Exploring Robert De Niro's enigmatic playbook
By Jill Serjeant
NEW YORK (Reuters) - Brilliant, taciturn, droll, intimidating - Robert De Niro is regarded as one of the greatest American actors of all-time and among the most private.
U.S. author and film critic Shawn Levy spent four years trying to get a handle on the double Oscar winner while working on his biography entitled, "Robert De Niro: A Life."
Levy spoke with Reuters about what he learned from De Niro's archive of scripts and production notes about the now 71-year-old actor outside of his more than 80 movie roles.
Q: You asked several times to interview De Niro, but got no response. Why do you think he is so reluctant to talk about himself?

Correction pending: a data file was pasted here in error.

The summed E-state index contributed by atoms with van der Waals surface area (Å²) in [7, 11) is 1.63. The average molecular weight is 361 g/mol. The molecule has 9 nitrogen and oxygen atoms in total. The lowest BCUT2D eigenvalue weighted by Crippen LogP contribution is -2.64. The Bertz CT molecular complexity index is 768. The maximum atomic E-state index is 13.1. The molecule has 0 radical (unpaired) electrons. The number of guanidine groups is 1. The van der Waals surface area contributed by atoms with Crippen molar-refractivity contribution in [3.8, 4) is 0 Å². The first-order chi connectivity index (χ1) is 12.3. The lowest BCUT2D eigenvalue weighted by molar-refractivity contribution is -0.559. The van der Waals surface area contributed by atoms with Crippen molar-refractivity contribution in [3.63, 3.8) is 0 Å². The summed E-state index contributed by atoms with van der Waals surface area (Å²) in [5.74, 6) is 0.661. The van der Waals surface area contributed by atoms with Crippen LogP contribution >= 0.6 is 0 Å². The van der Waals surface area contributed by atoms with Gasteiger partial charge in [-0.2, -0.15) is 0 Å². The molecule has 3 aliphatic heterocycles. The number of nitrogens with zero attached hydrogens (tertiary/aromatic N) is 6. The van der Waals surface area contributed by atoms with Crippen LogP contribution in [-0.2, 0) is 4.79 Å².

A: In his early exposure to the press, he was uncomfortable. He is basically an introverted person who finds great expression in a public form. But in his first encounters (with the media), his ill-preparedness really showed. Once he became a star, stardom gave him the authority to keep a wall between himself and the uncomfortable moments. And then it became who he is.
Q: One of the questions the book poses is why De Niro directed his energy into a few key roles early on, and now pours them 'sloppily into so many paper cups as if it were the cheapest, most indifferently made plonk.' How would you sum up that enigma?
A: He has a tremendous work ethic, he inherited that from his parents, and for a long time he concentrated that work very strenuously in bespoke opportunities. He continues to work, but instead of lifting 200 pounds once, he is lifting 20 pounds ten times. Once you have made that decision, you lose the prerogative of saying I will only do the best with the best, because the best don't work six or eight times a year. I think that he feels if he is not working he feels he is being lazy. Continued...